Thread: Noise paradox (with R3D files)

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  1. #1 Noise paradox (with R3D files) 
    Dear all,

    My intention is not to stir up controversy, but to seek enlightenment. Here's a link to a dropbox directory with four files: three R3D files and a Davinci Resolve project that uses them:

    https://www.dropbox.com/sh/lefajhl2w...ZiTbevKua?dl=0

    The clip named "Sharp.R3D" is a single 8K frame of a DSC Chroma Du Monde (CDM) chart that's in focus (using a Tokina Cinema Vista 50mm at T2.8 if you must know). It produces the characteristic X step pattern on a waveform monitor.

    The clip named "Blurry.R3D" is also a single 8K frame of the same chart, but the camera has been dollied back a few feet without adjusting focus, leading to a blurry image, but with horizontal lines still (barely) visible when viewed on a waveform monitor.

    The clip named "MidBlur.R3D" is a point sort of midway through the dolly in which horizontal lines clearly visible, but about half the width of the normal X-step pattern.

    Alas, my test chart has endured a few facial scratches over the years...they show up in "Sharp". But otherwise the color swatches are pretty dang boring. And one can imagine that the result of blurring out the image would lead to a kind of idealized swatch where, at least at the center, we have "perfect" colors as the scratches are smoothly averaged in due to the large amount of bokeh present in the setup. And at first glance, everything we see is everything we expect.

    Loading the files into the Davinci Resolve project, we have a simple node tree: a pre-Group node that does nothing (but which could be used if we wanted to try using IPP2 LUTS for some reason). A clip node that does nothing (but which could be used if we wanted to play with primary or log tools to straighten out the measured response in a waveform monitor etc). And a post-group node which has an OpenFX Edge Detect plugin.

    When the image is Sharp.R3D, the edges detected are just what we expect: the edges of the CDM chart and the scratches caught by the light. When the image is Blurry.R3D, we see an absolute explosion of color noise (a very broad haze of points between IRE 30-60). MidBlur shows the haze of points between IRE 20 and 50.

    Now, I realize that what we're analyzing here is a very synthetic condition, but is there something we can learn?

    Looking at Blurry.R3D...

    Changing the RAW Denoise parameter from None to Maximum has some effect on the noise, largely reducing it from seriously RGB noise to a background of violet noise with green striations where very blurry edges are barely being detected (and giving a discernable sine-wave pattern that's still pretty hazy with bottoms of the valleys at IRE 10 and tips of the peaks at IRE 45). But it is by no means as quiet (noise-wise) as the "in focus" swatches of Sharp.R3D (where the noise is between IRE -5 and 0).

    Changing instead the plugin's Denoise parameter from 0.1 to the default of 0.2 changes the noise characteristic from random pixels to RGB squiggles. In the waveform monitor the noise characteristic shows the alternating pattern of swatch/blurred boundary/swatch/blurred boundary to be a smooth, thick sine wave ranging from IRE 10-40.

    Changing the timeline resolution from 8K to 4K also reduces the resulting noise considerably: with no Denoise in R3D decoding and 0.1 denoise parameter in the plugin, the broad haze of points is between IRE 15-45, and with R3D denoise set to Maximum, that becomes a sine wave ranging from IRE 5-20.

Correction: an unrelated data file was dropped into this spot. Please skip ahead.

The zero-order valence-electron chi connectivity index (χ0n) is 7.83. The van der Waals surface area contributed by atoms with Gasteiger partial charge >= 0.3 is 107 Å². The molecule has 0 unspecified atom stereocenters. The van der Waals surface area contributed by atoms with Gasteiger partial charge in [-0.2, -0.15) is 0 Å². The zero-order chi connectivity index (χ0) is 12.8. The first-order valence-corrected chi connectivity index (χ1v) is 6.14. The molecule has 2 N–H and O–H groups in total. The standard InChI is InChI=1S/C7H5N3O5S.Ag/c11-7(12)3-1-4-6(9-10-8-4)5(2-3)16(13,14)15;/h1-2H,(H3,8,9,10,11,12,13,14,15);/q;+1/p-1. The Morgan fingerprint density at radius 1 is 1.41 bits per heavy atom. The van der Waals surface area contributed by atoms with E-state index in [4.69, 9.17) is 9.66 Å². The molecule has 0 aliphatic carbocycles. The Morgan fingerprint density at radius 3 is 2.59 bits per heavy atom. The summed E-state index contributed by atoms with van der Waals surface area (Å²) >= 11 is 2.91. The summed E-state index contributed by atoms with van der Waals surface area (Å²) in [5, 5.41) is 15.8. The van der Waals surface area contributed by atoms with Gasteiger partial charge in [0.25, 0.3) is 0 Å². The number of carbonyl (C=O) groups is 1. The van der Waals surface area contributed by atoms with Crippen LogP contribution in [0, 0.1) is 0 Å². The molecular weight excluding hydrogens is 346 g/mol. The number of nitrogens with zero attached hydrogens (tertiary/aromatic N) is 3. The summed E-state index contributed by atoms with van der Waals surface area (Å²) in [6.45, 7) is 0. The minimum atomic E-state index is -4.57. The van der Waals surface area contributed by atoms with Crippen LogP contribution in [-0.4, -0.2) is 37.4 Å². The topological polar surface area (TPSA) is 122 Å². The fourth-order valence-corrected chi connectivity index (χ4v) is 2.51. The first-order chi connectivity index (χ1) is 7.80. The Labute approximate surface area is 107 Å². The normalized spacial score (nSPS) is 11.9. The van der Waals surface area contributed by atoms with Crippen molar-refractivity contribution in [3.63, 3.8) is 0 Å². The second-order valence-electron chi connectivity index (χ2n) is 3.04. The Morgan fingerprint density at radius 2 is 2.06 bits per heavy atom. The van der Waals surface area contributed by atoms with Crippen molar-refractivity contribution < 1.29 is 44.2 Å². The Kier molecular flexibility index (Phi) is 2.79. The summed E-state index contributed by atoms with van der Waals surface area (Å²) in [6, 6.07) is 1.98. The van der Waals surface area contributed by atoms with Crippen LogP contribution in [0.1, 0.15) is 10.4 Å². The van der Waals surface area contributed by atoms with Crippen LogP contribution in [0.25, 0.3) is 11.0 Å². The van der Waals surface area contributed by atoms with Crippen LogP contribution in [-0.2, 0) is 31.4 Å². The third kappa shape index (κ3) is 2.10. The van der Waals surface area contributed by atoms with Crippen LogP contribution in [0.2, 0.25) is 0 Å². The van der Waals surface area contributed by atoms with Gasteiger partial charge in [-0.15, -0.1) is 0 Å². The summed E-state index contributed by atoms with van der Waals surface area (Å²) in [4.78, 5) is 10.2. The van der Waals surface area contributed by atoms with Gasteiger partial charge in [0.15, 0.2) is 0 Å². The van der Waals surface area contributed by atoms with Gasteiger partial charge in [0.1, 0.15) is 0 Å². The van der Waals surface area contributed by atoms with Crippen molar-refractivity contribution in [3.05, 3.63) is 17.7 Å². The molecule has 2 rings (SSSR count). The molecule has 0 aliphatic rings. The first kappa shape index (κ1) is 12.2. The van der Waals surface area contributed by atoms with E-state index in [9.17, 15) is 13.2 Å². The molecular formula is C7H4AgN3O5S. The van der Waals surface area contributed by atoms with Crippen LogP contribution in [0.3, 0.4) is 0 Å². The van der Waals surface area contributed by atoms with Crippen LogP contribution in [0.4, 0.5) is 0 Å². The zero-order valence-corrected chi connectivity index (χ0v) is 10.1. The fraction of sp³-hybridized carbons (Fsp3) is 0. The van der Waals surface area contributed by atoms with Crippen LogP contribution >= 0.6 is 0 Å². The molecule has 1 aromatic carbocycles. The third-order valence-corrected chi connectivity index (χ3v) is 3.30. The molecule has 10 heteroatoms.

Changing the timeline to 2K takes the broad haze of no R3D denoise down to a haze of IRE 0-15 and with Denoise set to Maximum, IRE -5 to less than 10.

    Looking at MidBlur.R3D...

    Changing R3D Denoise from none to Maximum, the wave pattern changes to a distorted sine wave where the valleys are 3x wider than the peaks. The valleys are a haze from IRE 5-20 and the peaks from IRE 20-35.

    Changing instead the plugin's Denoise parameter from 0.1 to 0.2 dramatically changes the noise character to RGB squiggles. The (wide) valleys range from IRE -2 to +7 and the (narrow) peaks range from IRE 17-28. Keeping the plugin value the same and setting R3D denoise to Maximum drops the valleys to IRE -5 to +4 and doesn't really change the peaks at all.

    With no R3D denoise and the plugin denoise parameter back to 0.1, reducing the timeline resolution from 8K to 4K drops the haze of RGB noise from the 8K range of IRE 20-50 down to IRE 10-30. At 2K the haze drops further to IRE -5 to +10.

    Obviously when looking at the actual images, not the output of the Edge Detect plugin, the noise, such as it is, is very difficult to see. But it's existence is observable, especially when the image has very little high-frequency detail. Given that often times shadows are not only dark, but also out of focus, this could well be a secondary reason why so many people report noise in the shadows. It's not because the shadows are dark and darkness brings out the noise in digital sensors, but because the shadows are out of focus, and that brings out the noise, which, compared to the darkness, is observable.

    It is also obvious that down-scaling images from 8K to 4K or even 2K really cuts down the noise in the blurry parts. But how'd that noise get there in the first place?

    This perhaps also suggests some extra traps we have to avoid when applying sharpening to images: we really, really want to avoid indiscriminately sharpening stuff that's intentionally blurry. One would think that such blurry parts lead to nicely self-cancelling convolutional kernels, but perhaps that is wrong, and one really should downscale first and then sharpen, or downscale, find edges, then upscale with blur so that final sharpening is only under the mask of the blurred upscaled edges. Hmm.

    Any other thoughts on this?
    Michael Tiemann, Chapel Hill NC

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  2. #2  
    Senior Member Aaron Lochert's Avatar
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    I think the edge-detect tool might be doing some things behind the scenes. When there's no obvious edges to latch onto, it hunts for something to show you.